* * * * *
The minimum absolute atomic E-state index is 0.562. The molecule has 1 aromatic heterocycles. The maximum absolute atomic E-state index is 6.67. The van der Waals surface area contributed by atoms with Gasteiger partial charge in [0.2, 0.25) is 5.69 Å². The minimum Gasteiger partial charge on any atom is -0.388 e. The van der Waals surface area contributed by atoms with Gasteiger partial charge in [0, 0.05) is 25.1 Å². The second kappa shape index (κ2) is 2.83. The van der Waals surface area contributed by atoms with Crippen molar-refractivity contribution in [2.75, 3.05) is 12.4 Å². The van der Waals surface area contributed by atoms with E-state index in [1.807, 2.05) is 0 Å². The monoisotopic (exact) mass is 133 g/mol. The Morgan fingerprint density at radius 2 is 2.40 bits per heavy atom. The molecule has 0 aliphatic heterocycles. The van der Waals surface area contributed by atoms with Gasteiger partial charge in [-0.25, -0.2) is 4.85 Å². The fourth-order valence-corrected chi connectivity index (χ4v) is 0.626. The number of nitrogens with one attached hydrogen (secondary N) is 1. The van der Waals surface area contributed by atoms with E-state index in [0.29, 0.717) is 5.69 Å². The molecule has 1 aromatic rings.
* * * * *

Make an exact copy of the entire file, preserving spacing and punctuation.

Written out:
The minimum absolute atomic E-state index is 0.562. The molecule has 1 aromatic heterocycles. The maximum absolute atomic E-state index is 6.67. The van der Waals surface area contributed by atoms with Gasteiger partial charge in [0.2, 0.25) is 5.69 Å². The minimum Gasteiger partial charge on any atom is -0.388 e. The van der Waals surface area contributed by atoms with Gasteiger partial charge in [0, 0.05) is 25.1 Å². The second kappa shape index (κ2) is 2.83. The van der Waals surface area contributed by atoms with Crippen molar-refractivity contribution in [2.75, 3.05) is 12.4 Å². The van der Waals surface area contributed by atoms with E-state index in [1.807, 2.05) is 0 Å². The monoisotopic (exact) mass is 133 g/mol. The Morgan fingerprint density at radius 2 is 2.40 bits per heavy atom. The molecule has 0 aliphatic heterocycles. The van der Waals surface area contributed by atoms with Gasteiger partial charge in [-0.25, -0.2) is 4.85 Å². The fourth-order valence-corrected chi connectivity index (χ4v) is 0.626. The number of nitrogens with one attached hydrogen (secondary N) is 1. The van der Waals surface area contributed by atoms with E-state index in [0.29, 0.717) is 5.69 Å². The molecule has 1 aromatic rings.